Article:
When shopping for that perfect piece, you want everything to be just right. From the design to the diamond to the metal. You’ve decided to go for a white metal look, but now there’s one more step. White gold or platinum? Read on to find out the differences, so you choose the best metal for you!
White gold vs. platinum, what is the difference? They look the same, right? While they have similarities, they are certainly not the same. From price to durability, look (yes look!), and so much more! We know it’s a lot but don’t worry, we are here to break down the differences and help make sure you pick the perfect metal for that perfect piece.
What Is White Gold?
First off, what is white gold? Let’s answer that here! White gold is a type of gold (duh!), but not a pure white metal. It does not happen naturally but is instead a combination of alloys and is created when you mix yellow gold with nickel or zinc, and finish off with rhodium plating.
What Is Platinum?
Now, what is platinum? Platinum is a rare, pure metal that gets its color naturally. It is 95% platinum with 5% mixed alloys. Its name originates from the Spanish Platina, a diminutive of Plata, or silver. While it may have a similar appearance thanks to its color, platinum is very much its own metal.
What Is The Difference Between White Gold And Platinum?
White gold and platinum are great choices if you prefer the look of a white metal.
So which is better? What’s the difference? While visually similar, this is really where their similarities end.
White gold has a very different chemical makeup from platinum, making one metal better for some designs and uses and the other metal better for other designs and uses.
Each metal has both advantages and disadvantages, so let’s dive in so you can pick the right metal for your fabulous engagement ring, wedding ring, and fine jewelry.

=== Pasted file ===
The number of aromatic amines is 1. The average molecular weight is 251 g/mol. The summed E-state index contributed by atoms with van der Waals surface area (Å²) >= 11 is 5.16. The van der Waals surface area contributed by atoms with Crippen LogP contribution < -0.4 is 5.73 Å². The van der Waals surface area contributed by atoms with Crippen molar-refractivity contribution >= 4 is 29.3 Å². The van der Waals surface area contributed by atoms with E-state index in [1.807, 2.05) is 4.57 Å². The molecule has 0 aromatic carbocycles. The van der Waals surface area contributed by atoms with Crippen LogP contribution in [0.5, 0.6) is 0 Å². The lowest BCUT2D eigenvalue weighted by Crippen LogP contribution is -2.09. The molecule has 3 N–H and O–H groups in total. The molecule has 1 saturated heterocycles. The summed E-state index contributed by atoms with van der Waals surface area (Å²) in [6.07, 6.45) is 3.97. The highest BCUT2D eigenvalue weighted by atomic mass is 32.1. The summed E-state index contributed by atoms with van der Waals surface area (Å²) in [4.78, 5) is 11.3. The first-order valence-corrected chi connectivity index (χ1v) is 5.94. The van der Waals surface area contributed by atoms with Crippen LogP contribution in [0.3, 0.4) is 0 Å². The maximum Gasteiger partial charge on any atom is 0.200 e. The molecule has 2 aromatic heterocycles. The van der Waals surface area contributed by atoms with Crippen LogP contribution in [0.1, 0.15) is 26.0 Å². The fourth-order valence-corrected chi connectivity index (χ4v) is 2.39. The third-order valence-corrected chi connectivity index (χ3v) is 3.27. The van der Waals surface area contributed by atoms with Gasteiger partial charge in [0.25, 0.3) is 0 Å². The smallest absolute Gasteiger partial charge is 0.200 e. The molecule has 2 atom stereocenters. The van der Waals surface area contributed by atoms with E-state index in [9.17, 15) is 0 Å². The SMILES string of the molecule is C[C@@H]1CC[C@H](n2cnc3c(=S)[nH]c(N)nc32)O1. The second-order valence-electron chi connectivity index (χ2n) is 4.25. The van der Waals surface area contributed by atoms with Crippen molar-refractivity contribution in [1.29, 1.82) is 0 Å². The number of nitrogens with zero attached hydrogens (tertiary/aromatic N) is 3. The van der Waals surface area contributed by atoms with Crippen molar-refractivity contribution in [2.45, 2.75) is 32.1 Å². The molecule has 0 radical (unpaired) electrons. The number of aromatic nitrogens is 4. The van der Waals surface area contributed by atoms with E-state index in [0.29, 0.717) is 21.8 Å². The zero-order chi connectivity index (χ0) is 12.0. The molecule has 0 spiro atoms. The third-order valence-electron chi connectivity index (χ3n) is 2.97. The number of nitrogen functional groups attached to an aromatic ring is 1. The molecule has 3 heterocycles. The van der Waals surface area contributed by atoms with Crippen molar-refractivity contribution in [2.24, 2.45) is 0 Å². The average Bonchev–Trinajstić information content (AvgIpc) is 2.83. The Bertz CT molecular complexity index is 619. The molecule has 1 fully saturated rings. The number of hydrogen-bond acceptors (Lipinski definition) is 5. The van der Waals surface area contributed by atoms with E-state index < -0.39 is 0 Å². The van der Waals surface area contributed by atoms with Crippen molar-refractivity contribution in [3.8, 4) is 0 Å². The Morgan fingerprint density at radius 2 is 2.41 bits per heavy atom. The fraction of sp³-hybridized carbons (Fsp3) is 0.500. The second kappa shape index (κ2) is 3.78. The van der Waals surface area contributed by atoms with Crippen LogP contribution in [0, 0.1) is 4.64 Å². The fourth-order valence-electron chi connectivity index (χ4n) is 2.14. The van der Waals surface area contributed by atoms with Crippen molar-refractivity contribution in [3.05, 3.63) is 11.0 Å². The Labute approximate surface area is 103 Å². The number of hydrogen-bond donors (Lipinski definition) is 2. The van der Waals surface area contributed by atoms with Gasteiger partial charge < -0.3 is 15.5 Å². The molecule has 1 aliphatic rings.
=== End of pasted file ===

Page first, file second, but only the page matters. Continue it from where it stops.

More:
Platinum vs. White Gold
Platinum and white gold can seem so similar that it is hard to know which one is best. But seem is the key word here! From price point, to durability, to purity, platinum and white gold are very different.
Advantages And Disadvantages Of White Gold vs. Platinum
Platinum is not necessarily better than white gold and vice versa. Each metal has its advantages, making them better suited for your needs. Many people prefer white gold for certain pieces and platinum for others. It all depends on the item, your lifestyle, and your budget, among others. Read on for the deets and see which metal is right for you.
White gold is quite durable, this goes for 14K white gold and 18K white gold. Yellow or rose gold has a bigger difference in durability (read more HERE). However, because white gold is plated in rhodium, 14K and 18K white gold has similar durability and is favored for everyday use.
This plating, however, also makes white gold more vulnerable to wearing away, or thinning over time, which can require white gold pieces to be replated. (Replating is not standard or automatically required but subject to use and wear and tear.)
Platinum is also fairly durable and heavier since it is a purer metal. However, it is more malleable, or bendable, than white gold. Additionally, it is more susceptible to scratches and small dents, thanks to this bendability.
Price & Affordability
Budget is always something to consider when investing in a piece of fine jewelry, an engagement ring, or a wedding ring. White gold is generally more affordable than platinum, because platinum is a more pure metal, it is typically also more expensive.
Prices, however, fluctuate as the price of gold and the metals that make up white gold can increase for various reasons. So while white gold is generally less expensive than platinum, this is not always true depending on market considerations.
Finally, the cost of replating white gold is something to consider. While the initial out-of-pocket costs of white gold may be cheaper, if you need to replate your piece, then this is a future cost to keep in mind.
Both metals are completely safe to wear, but if you have sensitive skin, you know just how important it is to be extra careful.
As we spoke about earlier, white gold is plated in rhodium, when this wears off and the white gold metal mix is exposed, which can irritate sensitive skin, and possibly cause an allergic reaction.